The United States reported more than 195,500 new cases of the coronavirus on Friday, a record-high spike less than a week before Thanksgiving, which public health officials are warning could further exacerbate the outbreak.
Friday's jump of nearly 200,000 cases brings the seven-day average of new cases up over 167,600, an increase of nearly 20% compared with a week ago, according to a CNBC analysis of data compiled by Johns Hopkins University. The seven-day average of new cases are up by at least 5% week over week in 43 states and the District of Columbia, Hopkins data shows.
The rise in cases is driving a surge in hospitalizations and deaths. More than 82,100 people are currently hospitalized with Covid-19 across the country, more than at any point before during the pandemic, according to data from the COVID Tracking Project, which is run by journalists at The Atlantic.
The Atlantic obtained data earlier this week from the Department of Health and Human Services that showed about 20% of American hospitals faced or expected to face a staffing shortage last week.
More than 1,800 people in the U.S. died of Covid-19 on Friday, according to Hopkins data. The nation has recorded more than 1,500 fatalities daily since Tuesday, death tolls not seen since May. On Thursday, the U.S. recorded more than 2,000 deaths.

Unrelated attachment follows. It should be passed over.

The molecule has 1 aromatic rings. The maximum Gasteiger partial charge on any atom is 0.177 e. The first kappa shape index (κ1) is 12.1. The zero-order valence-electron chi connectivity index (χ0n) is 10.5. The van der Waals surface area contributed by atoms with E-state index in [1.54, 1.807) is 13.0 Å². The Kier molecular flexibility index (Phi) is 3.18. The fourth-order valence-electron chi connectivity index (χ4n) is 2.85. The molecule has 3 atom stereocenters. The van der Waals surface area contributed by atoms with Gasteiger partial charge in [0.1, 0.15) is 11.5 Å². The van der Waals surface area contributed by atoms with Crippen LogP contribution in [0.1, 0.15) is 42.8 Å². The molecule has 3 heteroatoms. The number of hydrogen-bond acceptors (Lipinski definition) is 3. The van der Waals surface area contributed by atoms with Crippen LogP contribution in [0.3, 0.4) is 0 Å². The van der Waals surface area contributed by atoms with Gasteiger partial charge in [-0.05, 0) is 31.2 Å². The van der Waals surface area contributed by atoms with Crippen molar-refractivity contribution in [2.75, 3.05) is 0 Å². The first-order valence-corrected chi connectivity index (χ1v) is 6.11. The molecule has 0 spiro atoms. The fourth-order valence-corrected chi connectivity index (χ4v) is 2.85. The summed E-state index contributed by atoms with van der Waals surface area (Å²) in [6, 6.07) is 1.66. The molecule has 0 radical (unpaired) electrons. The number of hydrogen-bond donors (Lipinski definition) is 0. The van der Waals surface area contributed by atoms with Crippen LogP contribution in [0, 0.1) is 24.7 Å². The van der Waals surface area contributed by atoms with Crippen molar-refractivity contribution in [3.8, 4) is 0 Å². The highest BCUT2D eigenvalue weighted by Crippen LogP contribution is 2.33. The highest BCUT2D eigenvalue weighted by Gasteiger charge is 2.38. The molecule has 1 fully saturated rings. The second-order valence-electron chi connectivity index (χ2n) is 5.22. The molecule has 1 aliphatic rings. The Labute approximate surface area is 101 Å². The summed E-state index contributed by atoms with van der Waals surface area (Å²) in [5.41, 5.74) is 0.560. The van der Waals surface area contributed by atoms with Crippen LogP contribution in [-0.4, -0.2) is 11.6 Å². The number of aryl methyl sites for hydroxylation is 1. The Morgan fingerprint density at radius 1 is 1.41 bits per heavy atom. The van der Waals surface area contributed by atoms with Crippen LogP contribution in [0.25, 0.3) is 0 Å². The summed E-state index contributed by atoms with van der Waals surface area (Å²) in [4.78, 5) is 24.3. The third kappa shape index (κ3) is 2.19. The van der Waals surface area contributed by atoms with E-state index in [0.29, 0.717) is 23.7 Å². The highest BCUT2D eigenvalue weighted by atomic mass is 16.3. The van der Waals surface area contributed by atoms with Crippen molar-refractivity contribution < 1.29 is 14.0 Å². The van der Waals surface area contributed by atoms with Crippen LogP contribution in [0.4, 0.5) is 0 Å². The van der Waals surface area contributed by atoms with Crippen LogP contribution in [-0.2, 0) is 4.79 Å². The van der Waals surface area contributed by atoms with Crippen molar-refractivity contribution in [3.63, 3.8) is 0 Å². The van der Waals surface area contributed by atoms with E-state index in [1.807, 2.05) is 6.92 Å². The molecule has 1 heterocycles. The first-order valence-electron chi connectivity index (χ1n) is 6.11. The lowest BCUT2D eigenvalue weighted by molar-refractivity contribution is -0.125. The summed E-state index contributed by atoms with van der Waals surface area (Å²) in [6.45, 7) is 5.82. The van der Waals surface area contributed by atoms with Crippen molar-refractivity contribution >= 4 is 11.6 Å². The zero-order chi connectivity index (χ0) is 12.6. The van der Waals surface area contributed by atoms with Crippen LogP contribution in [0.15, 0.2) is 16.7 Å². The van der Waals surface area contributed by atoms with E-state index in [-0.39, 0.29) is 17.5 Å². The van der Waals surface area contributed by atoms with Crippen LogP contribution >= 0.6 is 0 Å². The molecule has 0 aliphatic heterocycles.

Earlier this week, Dr. Henry Walke, the Centers for Disease Control and Prevention's Covid-19 incident manager, said the agency is "alarmed" by the "exponential increase in cases and hospitalizations and deaths." At the agency's first official press briefing in months, he urged Americans not to travel for Thanksgiving gatherings.
Public health specialists and epidemiologists are sounding the alarm that Thanksgiving could worsen an already severe nationwide outbreak. Dr. Tom Frieden, the former director of the CDC who was appointed by President Barack Obama, said Friday on Twitter that if "we're not much more careful than we're planning to be, this Thanksgiving will be the Super Bowl of superspreading events."
Dr. Bill Schaffner, an epidemiologist at Vanderbilt University, said he's "very concerned" about the holiday weekend. He said even if people have plans to practice social distancing during the Thanksgiving meal, such protocols "will become less complete by the end of the day, particularly after a glass or three of eggnog."
"We will be giving thanks, but we'll also be giving the virus, I'm afraid," he said in a phone interview. "People will take these back to their homes. They'll be spread within the family further and to neighbors and friends."